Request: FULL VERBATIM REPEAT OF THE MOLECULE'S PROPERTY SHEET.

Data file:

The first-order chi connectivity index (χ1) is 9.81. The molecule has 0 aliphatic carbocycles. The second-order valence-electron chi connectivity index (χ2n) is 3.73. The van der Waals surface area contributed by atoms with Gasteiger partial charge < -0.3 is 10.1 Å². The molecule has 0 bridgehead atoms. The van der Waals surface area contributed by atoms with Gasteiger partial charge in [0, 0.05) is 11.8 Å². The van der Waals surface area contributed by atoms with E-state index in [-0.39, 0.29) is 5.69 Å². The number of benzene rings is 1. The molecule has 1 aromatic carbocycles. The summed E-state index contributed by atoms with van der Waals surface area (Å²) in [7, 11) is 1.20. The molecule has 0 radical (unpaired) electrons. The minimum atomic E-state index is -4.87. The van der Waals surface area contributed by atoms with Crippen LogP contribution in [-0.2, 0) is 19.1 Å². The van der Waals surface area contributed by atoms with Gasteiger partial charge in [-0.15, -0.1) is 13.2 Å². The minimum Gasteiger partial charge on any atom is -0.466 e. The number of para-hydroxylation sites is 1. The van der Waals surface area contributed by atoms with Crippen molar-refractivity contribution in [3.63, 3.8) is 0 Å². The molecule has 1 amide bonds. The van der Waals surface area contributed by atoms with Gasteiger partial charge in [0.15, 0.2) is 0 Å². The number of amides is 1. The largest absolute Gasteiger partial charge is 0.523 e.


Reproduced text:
The first-order chi connectivity index (χ1) is 9.81. The molecule has 0 aliphatic carbocycles. The second-order valence-electron chi connectivity index (χ2n) is 3.73. The van der Waals surface area contributed by atoms with Gasteiger partial charge < -0.3 is 10.1 Å². The molecule has 0 bridgehead atoms. The van der Waals surface area contributed by atoms with Gasteiger partial charge in [0, 0.05) is 11.8 Å². The van der Waals surface area contributed by atoms with E-state index in [-0.39, 0.29) is 5.69 Å². The number of benzene rings is 1. The molecule has 1 aromatic carbocycles. The summed E-state index contributed by atoms with van der Waals surface area (Å²) in [7, 11) is 1.20. The molecule has 0 radical (unpaired) electrons. The minimum atomic E-state index is -4.87. The van der Waals surface area contributed by atoms with Crippen LogP contribution in [-0.2, 0) is 19.1 Å². The van der Waals surface area contributed by atoms with Gasteiger partial charge in [-0.15, -0.1) is 13.2 Å². The minimum Gasteiger partial charge on any atom is -0.466 e. The number of para-hydroxylation sites is 1. The van der Waals surface area contributed by atoms with Crippen molar-refractivity contribution in [3.63, 3.8) is 0 Å². The molecule has 1 amide bonds. The van der Waals surface area contributed by atoms with Gasteiger partial charge in [0.15, 0.2) is 0 Å². The number of amides is 1. The largest absolute Gasteiger partial charge is 0.523 e.